Soon-to-be-teen Talia is unfailingly positive -- and has amazing makeup tips, too
While Desiree Castellano plans her daughter Talia Joy’s 13th birthday party, the 12-year-old hangs out in the family’s Florida home, posting videos to her YouTube page. At such a young age, she’s already a total pro at makeup application, teaching her more than 130,000 subscribers how to take their eye shadows from day to night and why blue is an awesome color to wear.
But Talia isn’t your typical preteen: she’s currently battling two forms of cancer at once. Options for treatment are running low. But the soon-to-be-birthday-girl (the big day is Aug. 18) is unfailingly upbeat.
“I’ve always been a really bubbly girl, and my mom always tells me to think about the positive,” she tells PEOPLE. “Even though cancer is a negative, horrible thing, there are positives. For people to see that there are kids that get cancer … it’s just a true fact. Me putting a face on it makes a difference.”
A Simple Start
Talia first started her video series to talk about cancer (she was initially diagnosed more than five years ago). “She said to me, ‘I don’t know what I want to do, where this is going to go, I just want to talk about cancer,'” Desiree recalls to PEOPLE. “That was her first video. But from there, it just took off.”
As for choosing makeup as a focus, “I’ve always been interested in makeup,” Talia says. “I think when I first got diagnosed when I was 7, my mom’s friend … she also had cancer. I went over to her house, she did my makeup, and ever since then I was like, ‘This stuff is really cool.'”
Now, Talia — who prefers to go hairless — uses the slogan “Makeup Is My Wig.” “I put on this makeup to feel better about myself, and every time I put it on, I don’t need a wig,” she explains. “The doctors said to let her do what she wants, let her feel good about herself,” Desiree adds. “And it makes her feel pretty. She thinks people aren’t looking at her because she’s bald, but are looking at her beautiful face.”
Creating the videos is a great distraction for Talia, too. “Sometimes when I’m just not feeling good, I’ll sit down and do a makeup video,” she says. “Once I start talking in front of the camera, everything just leaves my mind. It feels like I’m talking to the world. I know there are going to be people listening, and think, ‘This girl wants to make a difference.'”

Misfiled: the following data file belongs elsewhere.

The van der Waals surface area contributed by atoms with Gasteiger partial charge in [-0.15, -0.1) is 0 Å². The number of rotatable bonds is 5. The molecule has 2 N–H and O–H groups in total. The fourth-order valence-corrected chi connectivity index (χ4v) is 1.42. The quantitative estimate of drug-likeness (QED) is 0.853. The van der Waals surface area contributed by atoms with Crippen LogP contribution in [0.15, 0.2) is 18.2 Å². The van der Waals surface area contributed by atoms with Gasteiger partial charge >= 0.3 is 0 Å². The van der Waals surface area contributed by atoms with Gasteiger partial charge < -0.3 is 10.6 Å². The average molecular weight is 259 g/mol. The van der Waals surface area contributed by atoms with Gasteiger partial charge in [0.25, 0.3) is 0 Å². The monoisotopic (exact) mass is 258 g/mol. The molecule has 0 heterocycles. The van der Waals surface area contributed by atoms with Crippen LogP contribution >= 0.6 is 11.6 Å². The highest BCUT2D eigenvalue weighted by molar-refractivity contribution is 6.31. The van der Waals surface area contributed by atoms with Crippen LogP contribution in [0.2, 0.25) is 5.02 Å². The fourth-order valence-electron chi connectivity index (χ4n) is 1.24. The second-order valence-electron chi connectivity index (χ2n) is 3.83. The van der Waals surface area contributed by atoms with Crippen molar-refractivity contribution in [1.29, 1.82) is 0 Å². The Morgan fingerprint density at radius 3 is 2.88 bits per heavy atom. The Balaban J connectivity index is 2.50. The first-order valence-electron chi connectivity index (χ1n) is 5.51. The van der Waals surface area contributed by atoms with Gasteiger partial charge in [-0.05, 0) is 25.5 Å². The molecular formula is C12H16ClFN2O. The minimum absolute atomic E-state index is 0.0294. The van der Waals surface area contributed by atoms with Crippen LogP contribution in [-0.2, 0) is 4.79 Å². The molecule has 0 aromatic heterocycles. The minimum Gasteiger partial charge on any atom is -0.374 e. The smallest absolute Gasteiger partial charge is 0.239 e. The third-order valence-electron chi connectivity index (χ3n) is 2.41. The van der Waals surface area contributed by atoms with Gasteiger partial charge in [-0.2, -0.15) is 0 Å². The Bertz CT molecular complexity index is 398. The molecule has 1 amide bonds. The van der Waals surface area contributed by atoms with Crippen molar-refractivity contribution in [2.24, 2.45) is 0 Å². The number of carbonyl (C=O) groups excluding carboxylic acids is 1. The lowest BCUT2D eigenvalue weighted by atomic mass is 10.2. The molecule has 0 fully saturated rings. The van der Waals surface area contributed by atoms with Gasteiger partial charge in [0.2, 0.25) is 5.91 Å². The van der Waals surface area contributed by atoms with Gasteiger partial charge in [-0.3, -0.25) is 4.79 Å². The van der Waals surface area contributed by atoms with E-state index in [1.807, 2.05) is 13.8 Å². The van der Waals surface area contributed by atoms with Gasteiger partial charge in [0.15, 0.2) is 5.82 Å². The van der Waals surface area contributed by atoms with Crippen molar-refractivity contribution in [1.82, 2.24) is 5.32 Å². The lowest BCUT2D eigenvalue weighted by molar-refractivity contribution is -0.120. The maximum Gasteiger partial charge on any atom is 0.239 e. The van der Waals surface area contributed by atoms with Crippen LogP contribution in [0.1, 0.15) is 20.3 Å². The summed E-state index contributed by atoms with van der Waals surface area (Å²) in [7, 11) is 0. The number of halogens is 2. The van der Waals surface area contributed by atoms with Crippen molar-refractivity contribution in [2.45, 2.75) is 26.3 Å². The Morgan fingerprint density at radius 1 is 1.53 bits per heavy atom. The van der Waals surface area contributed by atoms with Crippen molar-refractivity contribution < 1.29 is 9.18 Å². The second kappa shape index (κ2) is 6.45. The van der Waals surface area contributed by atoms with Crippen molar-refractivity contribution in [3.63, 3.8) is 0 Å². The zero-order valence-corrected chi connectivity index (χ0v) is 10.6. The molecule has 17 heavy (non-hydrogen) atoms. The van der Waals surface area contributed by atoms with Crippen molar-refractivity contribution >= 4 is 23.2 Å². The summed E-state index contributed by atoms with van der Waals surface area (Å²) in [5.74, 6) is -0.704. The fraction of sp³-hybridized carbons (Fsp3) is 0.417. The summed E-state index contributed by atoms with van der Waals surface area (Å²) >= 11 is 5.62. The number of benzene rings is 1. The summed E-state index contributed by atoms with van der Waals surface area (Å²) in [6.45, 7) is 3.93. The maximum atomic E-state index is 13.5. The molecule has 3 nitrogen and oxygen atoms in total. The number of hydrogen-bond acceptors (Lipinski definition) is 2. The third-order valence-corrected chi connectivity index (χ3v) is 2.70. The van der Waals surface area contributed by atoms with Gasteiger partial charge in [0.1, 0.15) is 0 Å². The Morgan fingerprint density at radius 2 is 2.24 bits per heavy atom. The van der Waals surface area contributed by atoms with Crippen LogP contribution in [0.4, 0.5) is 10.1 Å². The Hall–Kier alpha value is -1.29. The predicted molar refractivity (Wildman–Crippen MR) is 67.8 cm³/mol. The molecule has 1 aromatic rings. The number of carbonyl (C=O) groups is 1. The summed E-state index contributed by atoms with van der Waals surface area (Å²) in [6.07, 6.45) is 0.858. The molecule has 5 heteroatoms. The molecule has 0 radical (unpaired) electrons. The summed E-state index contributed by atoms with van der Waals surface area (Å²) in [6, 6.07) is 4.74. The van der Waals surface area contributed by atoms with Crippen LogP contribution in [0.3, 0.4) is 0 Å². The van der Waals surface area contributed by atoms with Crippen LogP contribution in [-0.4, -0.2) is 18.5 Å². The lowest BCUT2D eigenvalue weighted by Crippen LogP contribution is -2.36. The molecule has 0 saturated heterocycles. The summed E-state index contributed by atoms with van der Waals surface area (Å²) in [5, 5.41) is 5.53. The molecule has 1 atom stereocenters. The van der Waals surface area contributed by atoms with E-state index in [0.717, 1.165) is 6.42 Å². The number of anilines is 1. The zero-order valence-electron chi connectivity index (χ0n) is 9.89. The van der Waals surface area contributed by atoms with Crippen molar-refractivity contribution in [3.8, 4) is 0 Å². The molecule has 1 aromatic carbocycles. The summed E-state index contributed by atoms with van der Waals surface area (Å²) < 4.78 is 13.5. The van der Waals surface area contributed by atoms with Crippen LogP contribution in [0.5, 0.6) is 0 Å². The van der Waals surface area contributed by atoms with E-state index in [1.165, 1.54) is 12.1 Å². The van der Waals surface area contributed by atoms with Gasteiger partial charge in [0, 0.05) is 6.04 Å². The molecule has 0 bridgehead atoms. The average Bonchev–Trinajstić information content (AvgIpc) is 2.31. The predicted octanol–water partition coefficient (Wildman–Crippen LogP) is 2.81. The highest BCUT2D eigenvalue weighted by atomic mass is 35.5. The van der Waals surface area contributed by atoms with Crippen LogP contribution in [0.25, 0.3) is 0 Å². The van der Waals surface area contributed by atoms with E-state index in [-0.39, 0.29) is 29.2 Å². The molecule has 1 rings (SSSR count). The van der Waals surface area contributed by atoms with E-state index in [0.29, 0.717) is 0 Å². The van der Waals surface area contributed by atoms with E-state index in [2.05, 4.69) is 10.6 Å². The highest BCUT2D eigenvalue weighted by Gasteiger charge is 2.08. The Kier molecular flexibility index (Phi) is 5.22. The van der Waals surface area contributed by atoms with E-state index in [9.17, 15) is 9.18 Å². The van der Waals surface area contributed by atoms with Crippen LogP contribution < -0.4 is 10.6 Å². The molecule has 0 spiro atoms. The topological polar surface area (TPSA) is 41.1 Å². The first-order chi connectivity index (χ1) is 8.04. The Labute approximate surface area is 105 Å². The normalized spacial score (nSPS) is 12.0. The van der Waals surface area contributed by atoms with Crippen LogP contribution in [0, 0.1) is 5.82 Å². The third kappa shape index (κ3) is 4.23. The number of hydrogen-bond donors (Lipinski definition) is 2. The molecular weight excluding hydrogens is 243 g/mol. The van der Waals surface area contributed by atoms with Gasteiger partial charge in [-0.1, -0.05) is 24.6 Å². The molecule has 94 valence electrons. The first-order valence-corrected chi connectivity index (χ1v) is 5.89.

Reading comments helps, too. “I try to read all of them,” Talia shares. “But I tell people, just because I don’t reply doesn’t mean I don’t appreciate every single one of them.”
Talia’s first diagnosis — stage 4 neuroblastoma — came in February of 2007. She was cancer-free for 13 months, but relapsed in September of 2008, August 2010 and again in April 2011. And on Aug. 6, 2012, the worst news yet came: Talia’s cancer had spread to her bones, and she’d developed pre-leukemia.
“I knew that there was a possibility of pre-leukemia down the road, but I never, ever thought that she could get it at the same time as neuroblastoma,” Desiree says. “The doctors down here had seen it once, and other doctors have never seen it happen. So being told that she had pre-leukemia was like getting hit as hard as the first time they told me she had cancer.”
Though there are a few options left for Talia — namely, a bone marrow transplant — she’s leaning toward peacefully living out the rest of her life, which could be anywhere from a few months to one year.
“I’m happy that she’s happy, and I will support whatever decision she makes,” Desiree says, adding that Talia’s whole family has undergone bone marrow testing, and is still exploring options. “I believe in miracles, though, so if everyone can pray for her, that would be wonderful.”
For now, Talia will continue posting her videos — a recent announcement of her latest diagnosis has received more than 450,000 views; a chat about her May beauty favorites has 770,000 and a glittery New Year’s Eve tutorial has nearly 670,000. She’ll also attend school when she can and attempt to get Ellen DeGeneres‘s attention (she’s a huge fan of the show). And maybe she’ll reflect on the mark she’s made.
“I didn’t realize that I could do what I’m doing now, and what it would become,” she says of her videos. “I wasn’t expecting anything. But it makes me feel better to know people watch me, care about me and think I’m inspiring.”